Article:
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February 16, 2017 | Puppynomics

A best-selling Canadian author of 14 books on economic trends, real estate, the financial crisis, personal finance strategies, taxation and politics. Nationally-known speaker and lecturer on macroeconomics, the housing market and investment techniques. He is a licensed Investment Advisor with a fee-based, no-commission Toronto-based practice serving clients across Canada.

A year ago the feds had a skinny budget surplus of a billion. This year they’ve managed to spend $13 billion more than they collect. And that’s despite a multi-billion haul from the new soak-the-rich tax bracket.

But this is just the start. The new deficit is forecast to be over $25 billion, followed by one of at least $28 billion. The Finance Department estimates Canada could be in the red until the year 2051, when this blog celebrates its 43rd birthday and I’m a pissy 102-year-old. Of course, it gets worse when interest rates start to normalize, since we already have a debt exceeding $700 billion that must be financed. Over the four years of T2 governance, that debt should swell by about $100 billion.

So what?

Politicians who spend a lot, tax a lot. You’re about to see what this means. It could be quite a shocker after we kicked out a government that actually reduced the GST. For that, apparently, we can partially blame 3.5 million new voters who flocked to the young Trudeau. Nice hair, tats, weed, hot wife, selfies, shirtless boxing dude celebrity – how could he not win over a boring old guy with a plastic head and Boomer paunch, who likes cats?

Ironically, while most of the world seems to be on an anti-government populist tangent, young voters in Canada embraced more government as the solution to their needy shortcomings. This is expensive, as we shall all discover. Thinking the rich can foot the bill is folly.

Nonetheless, it’s looking more and more like this is exactly what the federal Liberals will be doing. The new uber-tax bracket is already in place. The TFSA contribution limit was gelded to keep the wealthy from benefiting. Now we can expect a Doctor Tax taking aim at small business corporations. Perhaps a hack out of the dividend tax credit, whacking seniors who are GIC refugees. Plus the idea we’ve been punting of a house tax. Yes, and a jump in the capital gains tax.

The chorus is rising on this one. Gluskin Sheff chief economist and Bay Street smart guy David Rosenberg this week all but promised his firm’s clients they’ll soon get a hosing. The capital gains inclusion rate, now 50%, will rise to 75%, he says – which means taxes on increases in the value of rental condos, mutual funds, stocks, ETFs and more will jump by half.

Example. An investment property sold today for a $100,000 profit would have half that taxed at the seller’s marginal rate. So a rich dude earning $225,000, now with a 53.5% marginal tax rate, would pay $26,750 in capital gains tax. But with a 75% inclusion rate, the bill rises to $40,125. That’s a hike of 50%. Bummer.

This is exactly the opposite direction to that in which the US is moving – where the Trumpster promises a massive tax decrease for the middle class, and an epic drop in corporate tax (from 35% to just 15%). Says Rosy: “The implications for the Canadian dollar are decisively negative, not to mention the deflating effect on asset values. It’s a classic move to make everyone poorer, cloaked under the veil of redressing income inequality.”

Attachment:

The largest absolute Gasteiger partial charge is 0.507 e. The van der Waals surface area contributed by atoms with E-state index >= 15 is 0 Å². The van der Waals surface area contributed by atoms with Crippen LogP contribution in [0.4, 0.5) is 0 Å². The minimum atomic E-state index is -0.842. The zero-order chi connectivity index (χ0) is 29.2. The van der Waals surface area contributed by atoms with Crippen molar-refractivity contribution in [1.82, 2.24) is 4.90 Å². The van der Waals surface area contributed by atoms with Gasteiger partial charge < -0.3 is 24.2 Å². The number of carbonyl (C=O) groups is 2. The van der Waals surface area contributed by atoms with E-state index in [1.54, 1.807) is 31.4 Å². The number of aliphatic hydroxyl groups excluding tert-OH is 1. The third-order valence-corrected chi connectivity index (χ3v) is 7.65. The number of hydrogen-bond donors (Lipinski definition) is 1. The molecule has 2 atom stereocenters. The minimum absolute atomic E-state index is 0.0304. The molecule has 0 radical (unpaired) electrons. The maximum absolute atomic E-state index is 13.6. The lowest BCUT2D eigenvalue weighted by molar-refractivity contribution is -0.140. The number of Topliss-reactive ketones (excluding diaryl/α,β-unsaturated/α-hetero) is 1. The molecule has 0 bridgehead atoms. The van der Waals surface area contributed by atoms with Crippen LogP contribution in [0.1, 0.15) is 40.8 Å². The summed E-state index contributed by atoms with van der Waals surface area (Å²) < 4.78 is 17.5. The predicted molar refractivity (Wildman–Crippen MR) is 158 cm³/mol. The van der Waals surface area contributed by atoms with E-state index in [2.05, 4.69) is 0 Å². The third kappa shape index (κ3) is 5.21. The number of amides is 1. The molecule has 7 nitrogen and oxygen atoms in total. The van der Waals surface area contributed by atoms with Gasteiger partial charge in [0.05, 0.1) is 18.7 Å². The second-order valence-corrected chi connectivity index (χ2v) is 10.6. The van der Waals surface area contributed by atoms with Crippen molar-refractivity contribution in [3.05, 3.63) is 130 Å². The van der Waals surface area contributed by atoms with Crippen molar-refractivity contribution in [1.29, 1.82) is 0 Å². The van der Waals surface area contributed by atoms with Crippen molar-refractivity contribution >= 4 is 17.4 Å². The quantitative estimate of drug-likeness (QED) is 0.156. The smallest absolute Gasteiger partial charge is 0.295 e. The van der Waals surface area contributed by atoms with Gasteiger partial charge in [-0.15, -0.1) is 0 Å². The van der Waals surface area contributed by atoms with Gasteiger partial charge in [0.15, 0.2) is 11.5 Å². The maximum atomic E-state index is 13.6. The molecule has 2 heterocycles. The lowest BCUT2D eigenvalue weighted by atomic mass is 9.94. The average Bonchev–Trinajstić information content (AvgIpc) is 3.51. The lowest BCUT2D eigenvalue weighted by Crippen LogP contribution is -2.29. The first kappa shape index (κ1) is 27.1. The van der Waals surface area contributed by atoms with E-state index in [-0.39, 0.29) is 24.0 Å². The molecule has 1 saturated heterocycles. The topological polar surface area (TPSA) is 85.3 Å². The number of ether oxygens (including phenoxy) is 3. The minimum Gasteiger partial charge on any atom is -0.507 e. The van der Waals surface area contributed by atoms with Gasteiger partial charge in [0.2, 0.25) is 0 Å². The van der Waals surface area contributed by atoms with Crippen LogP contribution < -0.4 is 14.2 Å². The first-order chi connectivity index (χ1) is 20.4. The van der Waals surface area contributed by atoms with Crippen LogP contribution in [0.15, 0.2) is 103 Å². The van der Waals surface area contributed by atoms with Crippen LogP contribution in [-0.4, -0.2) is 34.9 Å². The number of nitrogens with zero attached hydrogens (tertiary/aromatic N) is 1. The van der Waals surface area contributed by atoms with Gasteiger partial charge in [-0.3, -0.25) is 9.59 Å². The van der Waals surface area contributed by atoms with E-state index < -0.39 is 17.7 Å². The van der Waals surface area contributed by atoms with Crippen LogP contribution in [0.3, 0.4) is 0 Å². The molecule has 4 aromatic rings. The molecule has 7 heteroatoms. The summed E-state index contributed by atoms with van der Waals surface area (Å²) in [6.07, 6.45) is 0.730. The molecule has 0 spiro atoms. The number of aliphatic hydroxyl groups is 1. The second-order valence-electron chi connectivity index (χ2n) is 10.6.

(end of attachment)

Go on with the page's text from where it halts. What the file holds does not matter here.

In contrast to the above, the highest personal US tax rate is 39.6%, and for the wealthiest Americans, the top capital gains tax rate is 20%. In other words, if this budget change comes to pass, the tax load here for investors – in real estate as well as financial securities – will be double that of those to the south.

That’s why the dollar will be pooched, Canadian markets affected, and every poor schmuck with a bank mutual fund whacked. If you think residential real estate is immune, stop getting your news from Instagram. These days over half of all condo sales in the GTA, for example, are to investors – people who buy them precisely because they expect to earn a tax-advantaged capital gain. This also impacts every family in Vancouver with a basement rental suite full of hollow-eyed, pasty subterranean deplorables, since they’ve commercialized their properties and will be facing a capital gains bill upon sale, for a portion of the value.

And while nobody’s shedding tears for the lonely 268,000 Canadians with 1%er incomes ($220,000 or more) – especially those irritating, T2-voting lefty hipsters – many of these folks might simply stop bleeding money for the rest of society. They can focus on investing within tax shelters, for example. They can leave the country. They can throw in the towel and retire. They could even stop risking their after-tax income to restore a derelict general store, where 19 new jobs were created. Just saying.

You may recall the new federal government said taxing the rich with a special bracket would pay for a middle-class break, averaging under $10 a week. It didn’t happen. Turns out there aren’t enough high income-earners. That now adds $4 billion a year to the deficit. Genius move.

A tax-and-spend Canada in a laissez-faire world begs trouble. Let’s hope the moisters get it. After all, they’ll be paying.

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February 16th, 2017

Posted In: The Greater Fool

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